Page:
DETROIT – Only Houston and Tampa Bay have worse records than Boston in the American League. This helter-skelter team is now five games below .500, and if this doesn’t smooth out, the stories we write about obtaining outfield help – or any help – will be moot.
It’s such a strange team.
When they lose 10 straight we think they’re out. When they win seven, there’s hope. Now they’ve lost three to the hot Cleveland Indians, and there’s doom and gloom again.
We can all understand the year after a championship syndrome, but this is closer to 2012 than 2013. Maybe the Red sox will turn things around, but maybe they’ll have to re-tweak this team, much like they had to with the 2012 team.
When you speak to scouts who watch the Red Sox, they have about as many answers as the rest of us. Here’s a look at some things those on the outside and those on the inside of the organization point to as problem areas:
1. Clay Buchholz. Buchholz got this team off to a great start last season with his impeccable performance. He was completely the opposite to start this season, and that left the Red Sox with one less elite pitcher to shut down the opposition.
2. Disruption in chemistry. Not many believe the Red sox should have signed Jacoby Ellsbury to a $155 million contract, but he was part of the fabric of that 2013 team. You lose Jarrod Saltalamacchia, Ryan Dempster, and Stephen Drew, and that has taken its toll.
3. Stephen Drew. Want him. Don’t want him. Want him. There was a lot of inconsistency in the Red Sox’ approach to the shortstop. Wanting him was the right choice, but the feeling among the players is they should have wanted him from the beginning and should have kept negotiating rather than hand the job to Xander Bogaerts. Then Bogaerts was told the team was committing to him as the shortstop, and then they pulled the rug out from under him when there were early signs that Bogaerts wasn’t going to cut it defensively. But then he got better.
4. Will Middlebrooks. The Red Sox continued to cling to the hope that Middlebrooks would be their other righthanded power bat to compliment Mike Napoli. It never materialized, and more injuries occurred as well.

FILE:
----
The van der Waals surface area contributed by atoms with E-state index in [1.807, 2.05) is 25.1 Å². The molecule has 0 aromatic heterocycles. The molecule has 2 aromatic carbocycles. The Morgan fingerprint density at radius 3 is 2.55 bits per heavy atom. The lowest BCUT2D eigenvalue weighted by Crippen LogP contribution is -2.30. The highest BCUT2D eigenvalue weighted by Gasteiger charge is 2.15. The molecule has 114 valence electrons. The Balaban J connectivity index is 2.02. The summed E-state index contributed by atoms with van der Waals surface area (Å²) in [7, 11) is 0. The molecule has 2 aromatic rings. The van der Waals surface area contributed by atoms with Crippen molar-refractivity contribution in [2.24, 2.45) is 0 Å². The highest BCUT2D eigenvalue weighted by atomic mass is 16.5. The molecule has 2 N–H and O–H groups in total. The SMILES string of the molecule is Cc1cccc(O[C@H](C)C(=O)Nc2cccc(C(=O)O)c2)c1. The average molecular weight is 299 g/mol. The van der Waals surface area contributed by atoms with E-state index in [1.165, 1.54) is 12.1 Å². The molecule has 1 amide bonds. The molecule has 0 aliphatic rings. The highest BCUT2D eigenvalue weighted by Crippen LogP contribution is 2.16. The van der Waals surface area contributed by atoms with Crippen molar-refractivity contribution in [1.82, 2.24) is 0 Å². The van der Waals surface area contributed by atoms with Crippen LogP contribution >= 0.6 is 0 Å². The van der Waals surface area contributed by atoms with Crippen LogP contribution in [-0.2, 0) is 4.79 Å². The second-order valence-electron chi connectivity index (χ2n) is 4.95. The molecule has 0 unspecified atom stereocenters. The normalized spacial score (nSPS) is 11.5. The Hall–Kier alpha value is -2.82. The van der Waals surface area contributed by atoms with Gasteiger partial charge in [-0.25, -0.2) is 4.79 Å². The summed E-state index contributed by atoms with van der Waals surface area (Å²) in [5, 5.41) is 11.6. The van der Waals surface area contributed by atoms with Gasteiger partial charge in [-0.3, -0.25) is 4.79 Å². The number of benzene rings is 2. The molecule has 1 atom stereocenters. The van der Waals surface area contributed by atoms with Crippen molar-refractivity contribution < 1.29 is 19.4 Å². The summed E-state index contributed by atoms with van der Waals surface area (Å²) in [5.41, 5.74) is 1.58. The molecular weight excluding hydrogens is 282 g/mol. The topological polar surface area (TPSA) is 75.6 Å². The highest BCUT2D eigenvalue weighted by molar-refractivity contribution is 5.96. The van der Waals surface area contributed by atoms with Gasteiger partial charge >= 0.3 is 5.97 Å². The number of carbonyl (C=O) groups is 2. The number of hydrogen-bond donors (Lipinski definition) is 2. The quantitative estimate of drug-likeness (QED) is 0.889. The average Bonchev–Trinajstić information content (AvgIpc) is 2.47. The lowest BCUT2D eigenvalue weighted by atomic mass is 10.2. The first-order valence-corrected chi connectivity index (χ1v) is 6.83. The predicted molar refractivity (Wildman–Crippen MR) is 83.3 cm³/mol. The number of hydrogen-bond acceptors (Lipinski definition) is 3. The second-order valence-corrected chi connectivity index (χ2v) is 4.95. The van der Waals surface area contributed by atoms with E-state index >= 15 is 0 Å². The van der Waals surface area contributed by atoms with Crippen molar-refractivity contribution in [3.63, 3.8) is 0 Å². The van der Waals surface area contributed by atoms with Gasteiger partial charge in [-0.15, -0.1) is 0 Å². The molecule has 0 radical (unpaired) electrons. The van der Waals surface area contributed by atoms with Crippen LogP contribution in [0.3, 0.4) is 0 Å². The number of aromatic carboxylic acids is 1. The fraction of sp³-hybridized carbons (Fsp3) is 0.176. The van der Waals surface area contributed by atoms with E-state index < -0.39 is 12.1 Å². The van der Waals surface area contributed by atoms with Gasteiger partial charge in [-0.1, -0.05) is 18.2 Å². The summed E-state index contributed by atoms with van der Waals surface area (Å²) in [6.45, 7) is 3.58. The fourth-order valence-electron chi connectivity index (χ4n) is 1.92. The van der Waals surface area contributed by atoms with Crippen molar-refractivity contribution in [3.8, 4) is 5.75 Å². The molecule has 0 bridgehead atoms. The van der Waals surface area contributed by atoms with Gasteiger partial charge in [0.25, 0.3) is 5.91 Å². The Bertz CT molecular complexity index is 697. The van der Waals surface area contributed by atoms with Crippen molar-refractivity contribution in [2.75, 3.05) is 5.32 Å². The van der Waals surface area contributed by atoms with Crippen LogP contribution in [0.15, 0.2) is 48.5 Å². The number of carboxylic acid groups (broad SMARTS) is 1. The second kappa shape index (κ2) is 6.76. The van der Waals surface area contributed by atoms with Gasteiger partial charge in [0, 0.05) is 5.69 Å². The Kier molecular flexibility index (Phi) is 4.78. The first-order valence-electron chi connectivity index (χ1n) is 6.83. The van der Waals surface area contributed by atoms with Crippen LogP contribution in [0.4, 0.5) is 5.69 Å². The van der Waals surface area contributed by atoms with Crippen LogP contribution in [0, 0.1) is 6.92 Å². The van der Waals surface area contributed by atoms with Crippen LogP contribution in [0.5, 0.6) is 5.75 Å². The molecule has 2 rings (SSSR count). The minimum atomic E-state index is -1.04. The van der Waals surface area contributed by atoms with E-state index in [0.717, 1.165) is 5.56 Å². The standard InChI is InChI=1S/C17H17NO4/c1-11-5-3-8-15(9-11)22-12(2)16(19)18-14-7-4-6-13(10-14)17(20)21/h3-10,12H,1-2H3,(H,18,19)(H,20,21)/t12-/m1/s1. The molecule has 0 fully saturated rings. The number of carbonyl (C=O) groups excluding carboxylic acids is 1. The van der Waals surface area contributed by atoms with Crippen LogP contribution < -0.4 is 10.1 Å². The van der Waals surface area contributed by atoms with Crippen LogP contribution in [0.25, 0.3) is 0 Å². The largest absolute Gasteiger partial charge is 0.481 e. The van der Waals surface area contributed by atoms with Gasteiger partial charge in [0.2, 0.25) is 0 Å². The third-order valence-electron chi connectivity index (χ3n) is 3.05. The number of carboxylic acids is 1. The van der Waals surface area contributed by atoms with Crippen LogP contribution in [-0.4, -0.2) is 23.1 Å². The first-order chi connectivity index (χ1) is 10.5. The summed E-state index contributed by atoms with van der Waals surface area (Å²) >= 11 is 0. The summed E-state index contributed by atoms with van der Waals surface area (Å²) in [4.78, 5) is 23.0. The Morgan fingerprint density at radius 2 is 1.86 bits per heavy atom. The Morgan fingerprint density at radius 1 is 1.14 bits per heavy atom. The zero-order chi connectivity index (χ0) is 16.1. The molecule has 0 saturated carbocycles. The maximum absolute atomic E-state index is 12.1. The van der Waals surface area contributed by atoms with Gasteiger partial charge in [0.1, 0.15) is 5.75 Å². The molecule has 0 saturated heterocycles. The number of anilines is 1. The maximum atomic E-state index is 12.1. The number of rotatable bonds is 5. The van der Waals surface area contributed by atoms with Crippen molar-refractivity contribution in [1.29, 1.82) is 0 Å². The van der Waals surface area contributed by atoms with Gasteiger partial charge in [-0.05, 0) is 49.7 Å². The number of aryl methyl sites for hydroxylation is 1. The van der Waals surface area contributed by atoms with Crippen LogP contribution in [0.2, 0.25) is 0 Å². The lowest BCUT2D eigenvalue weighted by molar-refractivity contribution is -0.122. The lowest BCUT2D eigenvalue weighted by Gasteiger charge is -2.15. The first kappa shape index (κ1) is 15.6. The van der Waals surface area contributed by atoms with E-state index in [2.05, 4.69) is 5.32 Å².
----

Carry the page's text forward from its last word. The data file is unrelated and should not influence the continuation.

5. Jackie Bradley Jr. Fun to watch in the field, but so painful to watch at the plate. He’s been better lately, but the Red Sox simply have had no production from center field, and the outfield in general.
6. Grady Sizemore. Both Sizemore and the Red Sox feel they see signs of Sizemore busting out, but every time you think that, he slips back.
7. Daniel Nava. Also part of the fabric of the 2013 team, but his performance simply isn’t anywhere near what he gave this team last season. We’ll see if, with more plate appearances, he can get that back.
8. Edward Mujica. This free-agent signing hasn’t worked out. He’s been a game-ender with an ERA of more than 7.00. The Red Sox loved his work through August of last season in St. Louis, where he was dominant. They got the September Mujica that the Cardinals eventually gave up on. The Red Sox have another year at $4.5 million awaiting them on this player.
9. Shane Victorino. Injured a lot in the early going and has not been able to give the lineup the spark that Ellsbury could. He has also not been able to provide the Gold Glove defense the Red Sox have needed in that position.
10. Mike Napoli. Nagging injuries have limited him. He expects to return this weekend, but the finger he dislocated along with leg issues have curtailed the power the team desperately needs out of him.
If you believe the Blue Jays are going to continue to dominate the division, the Red Sox can’t have any more prolonged losing streaks. If this helter-skelter pattern continues, it will be wait ‘til next year.
They are going into Detroit where the Tigers are struggling. The Red Sox may feel it’s a good time to face the Tigers and the Tigers may feel it’s a good time to get going again against the Red Sox.
One of these scenarios will take place. If the Red Sox continue to lose it may be a free-fall for them.
The only solace they’ve taken from this, as catcher A.J. Pierzynski has pointed out, is that the effort, desire to win, and all of those intangibles are positive. But the intangibles have to turn into wins, because at the end of the season, wins are all that matter.Follow Nick Cafardo on Twitter at @nickcafardo.